The concept of cancer immunosurveillance was first described almost 60 years ago by Thomas and Burnet (1). At the time, cancer immunosurveillance was largely based on the hypothesis that the immune system could destroy cancer cells. In the early to mid-2000s, Robert Schreiber’s group performed elegant experiments that provided evidence for this hypothesis and they further developed the concept of cancer immunosurveillance to cancer immunoediting, which involves three stages—elimination, equilibrium and escape (2,3). In the first stage, responses from both the innate (NK cells, M1 macrophages) and adaptive immune system (CD8 T cells) as well as cytokines (IFNγ, IFNα) and effector molecules (perforin/granzyme) contribute to the elimination of the tumor. In the second phase, equilibrium, the immune system is unable to kill all tumor cells, but is able to keep tumor growth in check. Due to the mutation rates of tumors, this can lead to the last phase, escape, where a tumor variant forms that is resistant to killing by immune cells and the cells grow uncontrollably. In addition, during this phase, certain immune cells such as myeloid derived suppressor cells and T regulatory cells may actually contribute to tumor progression by either supporting tumor growth and/or creating an immunosuppressive microenvironment. These findings have been pivotal and have ultimately led to the field of cancer immunotherapy which has recently exploded and become an important treatment option for many cancers.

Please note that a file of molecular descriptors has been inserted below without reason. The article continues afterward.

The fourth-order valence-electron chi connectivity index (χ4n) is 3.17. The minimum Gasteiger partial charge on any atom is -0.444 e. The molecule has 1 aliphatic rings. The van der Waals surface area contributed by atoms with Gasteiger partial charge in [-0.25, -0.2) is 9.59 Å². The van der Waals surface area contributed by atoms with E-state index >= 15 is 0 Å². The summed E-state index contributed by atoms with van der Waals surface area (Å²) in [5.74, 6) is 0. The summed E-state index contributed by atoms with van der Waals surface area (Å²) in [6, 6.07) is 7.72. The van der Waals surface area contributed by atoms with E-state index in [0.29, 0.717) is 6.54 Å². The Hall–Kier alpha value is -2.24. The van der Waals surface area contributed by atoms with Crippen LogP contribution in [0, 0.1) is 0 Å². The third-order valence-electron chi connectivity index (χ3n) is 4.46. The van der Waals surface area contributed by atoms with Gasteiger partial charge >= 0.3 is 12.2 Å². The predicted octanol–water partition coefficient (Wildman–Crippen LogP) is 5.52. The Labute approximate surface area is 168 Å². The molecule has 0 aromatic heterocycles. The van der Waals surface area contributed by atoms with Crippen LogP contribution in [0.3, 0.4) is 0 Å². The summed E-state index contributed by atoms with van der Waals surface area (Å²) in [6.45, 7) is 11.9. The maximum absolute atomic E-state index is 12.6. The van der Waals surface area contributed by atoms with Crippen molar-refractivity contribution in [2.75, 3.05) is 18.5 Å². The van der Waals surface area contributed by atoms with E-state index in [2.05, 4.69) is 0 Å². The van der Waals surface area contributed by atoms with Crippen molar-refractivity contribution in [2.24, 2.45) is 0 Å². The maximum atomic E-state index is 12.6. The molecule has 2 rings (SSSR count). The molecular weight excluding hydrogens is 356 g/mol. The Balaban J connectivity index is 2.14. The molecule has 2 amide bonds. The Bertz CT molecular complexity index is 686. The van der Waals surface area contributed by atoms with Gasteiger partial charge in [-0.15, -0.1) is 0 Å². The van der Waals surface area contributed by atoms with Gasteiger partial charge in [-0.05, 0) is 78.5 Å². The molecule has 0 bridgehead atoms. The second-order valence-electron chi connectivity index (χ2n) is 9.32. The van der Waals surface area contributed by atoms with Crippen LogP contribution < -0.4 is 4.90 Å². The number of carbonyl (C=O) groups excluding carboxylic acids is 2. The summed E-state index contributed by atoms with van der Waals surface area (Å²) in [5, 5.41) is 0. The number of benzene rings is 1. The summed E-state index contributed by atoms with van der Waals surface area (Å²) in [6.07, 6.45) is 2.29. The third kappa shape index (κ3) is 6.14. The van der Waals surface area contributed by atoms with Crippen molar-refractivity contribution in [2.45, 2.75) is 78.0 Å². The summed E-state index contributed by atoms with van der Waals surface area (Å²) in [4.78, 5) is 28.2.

The majority of studies in regards to cancer immunosurveillance as well as clinical immunotherapy trials have focused on the effects of cells of the adaptive immune system- particularly CD8 T cells. There is extensive evidence that these cells are capable of specifically killing tumor cells using recognition of tumor associated antigens and we will not discuss these further here (1). There is also evidence indicating that innate cells such as NK cells are important to immunosurveillance. For example, in several mouse models which are deficient in NK cells or the molecules these cells use to eliminate tumor cells (perforin/IFNγ), tumor progression is significantly faster than that of control mice (4,5). In contrast, in mouse models with enhanced NK cell responses tumors cannot form or form significantly slower (6,7). In the past ten years many cells have been added to the innate cell repertoire, with differing functions/locations/markers. In terms of innate immune lymphocytes, originally there was a single member; NK cells. Now there is a whole new category called innate lymphoid cell (ILC) that include the prototypical NK cells, lymphoid tissue inducer cells required for the formation of secondary lymphoid organs, ILC1s, ILC2s (inflammatory or natural), ILC3s and intraepithelial ILC1 (IELILC) to name just a few (8,9). Studies examining the role of these “newer” innate lymphoid immune cells such as ILC1/ILC3/IELILC in cancer are not as of yet extensive, but there is evidence in some mouse models that these may play a role in tumor formation (8).